A “Political Memo” filed by New York Times political reporters Jonathan Martin and Astead W. Herndon slimed Trump voters as racists for focusing on radical Democrat U.S. Senate candidate Raphael Warnock. It's the latest attempt by the paper to push the Democrats to victory in the two vital Senate runoffs coming up in January in Georgia: “G.O.P.’s Strategy? Attack Warnock.”
When Senator David Perdue of Georgia didn’t show up for a debate on Sunday night, he ensured two outcomes: Jon Ossoff, Mr. Perdue’s Democratic opponent, would enjoy free airtime unencumbered by attacks from his rival, and the other Senate debate that night would draw far more attention.
Handing Mr. Ossoff an open microphone, Republicans determined, was well worth the bargain.
As Georgians prepare to vote in two runoffs next month that will decide control of the Senate, there is little mystery as to which of the two Democratic candidates G.O.P. officials want to elevate as a target as they try to rouse their base: the Rev. Raphael Warnock, who is running against Georgia’s other Republican senator, Kelly Loeffler.
Ms. Loeffler made plain the Republican strategy when she called Mr. Warnock a “radical liberal” 13 times in their debate on Sunday evening. She repeatedly invoked his past criticism of police officers and a sermon in which he once said that “nobody can serve God and the military,” a theme that has roots in biblical passages.
Her plan of attack followed a similar portrayal by President Trump during his rally on Saturday in Valdosta, Ga., where Republicans played a video that likened Mr. Warnock to the Rev. Jeremiah Wright, the Chicago pastor whose comments drew scrutiny to his relationship with Barack Obama in the 2008 campaign. The video included footage of Mr. Wright famously saying “God damn America.”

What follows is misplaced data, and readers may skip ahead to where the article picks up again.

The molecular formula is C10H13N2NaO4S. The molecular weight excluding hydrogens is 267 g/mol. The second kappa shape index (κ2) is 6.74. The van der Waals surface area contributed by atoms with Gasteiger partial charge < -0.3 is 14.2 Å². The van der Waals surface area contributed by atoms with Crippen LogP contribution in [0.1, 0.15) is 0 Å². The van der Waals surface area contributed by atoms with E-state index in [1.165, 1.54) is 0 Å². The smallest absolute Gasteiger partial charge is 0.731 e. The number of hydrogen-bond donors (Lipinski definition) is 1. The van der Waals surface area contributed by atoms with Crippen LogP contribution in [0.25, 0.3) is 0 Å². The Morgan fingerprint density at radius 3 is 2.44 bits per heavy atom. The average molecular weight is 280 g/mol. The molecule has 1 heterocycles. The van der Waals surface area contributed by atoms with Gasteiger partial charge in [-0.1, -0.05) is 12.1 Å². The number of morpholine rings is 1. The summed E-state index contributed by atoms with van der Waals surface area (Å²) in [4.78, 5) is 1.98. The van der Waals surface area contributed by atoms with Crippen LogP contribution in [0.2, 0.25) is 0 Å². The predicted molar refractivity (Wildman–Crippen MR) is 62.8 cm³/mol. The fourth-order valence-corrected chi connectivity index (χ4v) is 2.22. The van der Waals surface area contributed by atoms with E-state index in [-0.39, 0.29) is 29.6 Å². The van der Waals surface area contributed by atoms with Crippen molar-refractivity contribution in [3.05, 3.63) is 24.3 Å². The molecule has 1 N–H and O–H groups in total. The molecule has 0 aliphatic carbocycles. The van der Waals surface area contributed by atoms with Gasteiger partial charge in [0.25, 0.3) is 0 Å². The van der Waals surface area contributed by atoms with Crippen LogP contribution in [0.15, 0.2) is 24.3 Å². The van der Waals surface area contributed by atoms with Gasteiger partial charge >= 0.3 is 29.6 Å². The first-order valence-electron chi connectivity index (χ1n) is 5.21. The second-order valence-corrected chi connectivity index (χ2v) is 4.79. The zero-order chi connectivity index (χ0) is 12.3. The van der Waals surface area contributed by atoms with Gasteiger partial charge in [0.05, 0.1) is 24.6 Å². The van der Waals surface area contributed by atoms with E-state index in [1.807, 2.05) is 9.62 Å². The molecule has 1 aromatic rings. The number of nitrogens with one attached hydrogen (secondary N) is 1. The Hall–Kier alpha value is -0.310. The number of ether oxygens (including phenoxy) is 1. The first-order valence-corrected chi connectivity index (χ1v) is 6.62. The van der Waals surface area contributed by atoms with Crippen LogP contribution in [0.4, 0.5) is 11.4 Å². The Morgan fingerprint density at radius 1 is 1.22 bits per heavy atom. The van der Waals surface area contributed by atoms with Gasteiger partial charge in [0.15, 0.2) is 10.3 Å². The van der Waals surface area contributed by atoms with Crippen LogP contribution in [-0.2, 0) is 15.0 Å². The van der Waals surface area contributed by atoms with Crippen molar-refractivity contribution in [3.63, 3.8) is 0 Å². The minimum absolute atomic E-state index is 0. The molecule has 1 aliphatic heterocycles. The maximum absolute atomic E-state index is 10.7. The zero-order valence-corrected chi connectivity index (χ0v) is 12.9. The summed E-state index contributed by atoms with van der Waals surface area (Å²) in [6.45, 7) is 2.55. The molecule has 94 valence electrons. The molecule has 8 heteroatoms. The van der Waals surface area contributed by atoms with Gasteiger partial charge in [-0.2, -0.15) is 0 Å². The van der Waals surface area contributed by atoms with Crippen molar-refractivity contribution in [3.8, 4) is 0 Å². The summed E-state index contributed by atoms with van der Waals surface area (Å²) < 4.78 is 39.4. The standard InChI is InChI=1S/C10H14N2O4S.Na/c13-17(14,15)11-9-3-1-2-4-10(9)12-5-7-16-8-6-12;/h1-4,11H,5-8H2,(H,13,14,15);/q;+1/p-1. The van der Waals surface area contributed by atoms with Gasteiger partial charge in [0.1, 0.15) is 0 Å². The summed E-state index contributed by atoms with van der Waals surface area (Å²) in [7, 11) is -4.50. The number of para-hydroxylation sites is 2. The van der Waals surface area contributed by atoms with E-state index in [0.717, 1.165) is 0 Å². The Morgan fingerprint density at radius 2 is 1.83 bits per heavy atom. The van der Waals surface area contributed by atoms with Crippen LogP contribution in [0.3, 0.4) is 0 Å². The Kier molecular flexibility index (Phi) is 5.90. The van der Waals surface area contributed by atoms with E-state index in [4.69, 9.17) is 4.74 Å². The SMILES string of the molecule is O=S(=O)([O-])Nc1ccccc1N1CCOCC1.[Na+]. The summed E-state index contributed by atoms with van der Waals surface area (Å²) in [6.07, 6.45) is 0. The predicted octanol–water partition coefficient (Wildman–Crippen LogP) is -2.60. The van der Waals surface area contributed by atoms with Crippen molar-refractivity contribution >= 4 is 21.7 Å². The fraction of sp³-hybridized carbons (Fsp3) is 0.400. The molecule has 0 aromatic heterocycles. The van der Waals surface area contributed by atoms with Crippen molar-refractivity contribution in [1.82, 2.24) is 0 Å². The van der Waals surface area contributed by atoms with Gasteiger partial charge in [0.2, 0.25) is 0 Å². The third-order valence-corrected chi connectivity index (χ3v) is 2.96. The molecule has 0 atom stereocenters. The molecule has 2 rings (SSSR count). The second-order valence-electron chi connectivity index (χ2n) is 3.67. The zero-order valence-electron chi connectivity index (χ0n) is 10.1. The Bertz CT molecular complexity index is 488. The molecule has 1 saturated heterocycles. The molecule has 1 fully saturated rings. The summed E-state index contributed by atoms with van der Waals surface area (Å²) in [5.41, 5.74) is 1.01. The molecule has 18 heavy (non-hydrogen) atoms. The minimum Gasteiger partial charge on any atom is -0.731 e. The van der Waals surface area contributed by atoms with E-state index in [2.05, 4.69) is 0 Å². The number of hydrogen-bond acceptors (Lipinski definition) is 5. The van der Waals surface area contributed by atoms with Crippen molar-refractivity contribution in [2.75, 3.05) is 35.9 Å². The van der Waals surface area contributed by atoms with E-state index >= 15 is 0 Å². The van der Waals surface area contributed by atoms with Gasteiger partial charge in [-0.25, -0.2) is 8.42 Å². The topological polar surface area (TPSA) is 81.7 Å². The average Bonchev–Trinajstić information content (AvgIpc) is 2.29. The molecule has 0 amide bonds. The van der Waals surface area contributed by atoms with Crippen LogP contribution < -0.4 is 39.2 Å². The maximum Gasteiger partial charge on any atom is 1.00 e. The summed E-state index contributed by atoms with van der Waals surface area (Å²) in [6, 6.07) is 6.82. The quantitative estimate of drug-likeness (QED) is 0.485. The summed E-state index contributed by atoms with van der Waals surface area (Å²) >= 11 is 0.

Previously the Times ignored Rev. Wright, when he threatened to make trouble for Barack Obama's presidential campaign. Martin and Herndon can't avoid him, but did some mind-reading in Tuesday's piece and declared the Georgia GOP strategy of targeting Warnock and his radical allies as racist.
Making Mr. Warnock, the pastor of Atlanta’s storied Ebenezer Baptist Church, the face of the opposition for the Jan. 5 election -- rather than Mr. Ossoff, a young white documentary filmmaker -- represents a two-pronged strategy.
Spotlighting a Black candidate and linking him to the state’s most prominent African-American Democrat, Stacey Abrams, amounts to a strategy to motivate turnout among white conservatives, especially those who harbor racist views and are uneasy about Black leadership. Mr. Warnock would be the first Black Democratic senator from the South.
As if the Times and other outlets haven’t been promoting Abrams every week.
The run-against-Warnock approach, though, also takes a page out of the national Republican Party’s playbook for the 2020 campaign. Republicans found great success in down-ballot races, against mostly white candidates, by tying them to the most liberal figures and ideas in the Democratic Party -- like defunding the police, which Mr. Warnock does not support.
They defended Warnock in knee-jerk fashion, citing with approval his purposefully content-free ads.
Mr. Warnock recognized the onslaught coming his way and quickly released an ad previewing the attacks, suggesting Republicans would even claim he didn’t like puppies.
“I love puppies!” he declared as he stroked one in the commercial.
The reporters tried hard to paint radical Warnock as moderate.
Mr. Warnock emphasized his commitment to unity -- “I have worked my whole life to pull people together,” he said -- and sought to reassure voters in what is still a right-of-center state that he supported police officers.
Even if the Georgia Republicans can fully present themselves as checks on Mr. Biden, there are still risks in making Mr. Warnock their singular target. If the attacks have an air of bigotry, Republicans may turn off the coalition of moderates they are trying to win over in the runoffs. Many Georgians across racial lines are proud to claim a New South identity and may recoil from anything that smacks of overt race-baiting.
Martin and Herndon concluded by putting Loeffler on the defensive (“….Ms. Loeffler insisted she was not turning to racist appeals”) and closed with an overtly religious quote from Warnock they would have surely mocked if uttered by a GOP candidate:
Mr. Warnock hit back: “She’s lied, not only on me, but about Jesus.”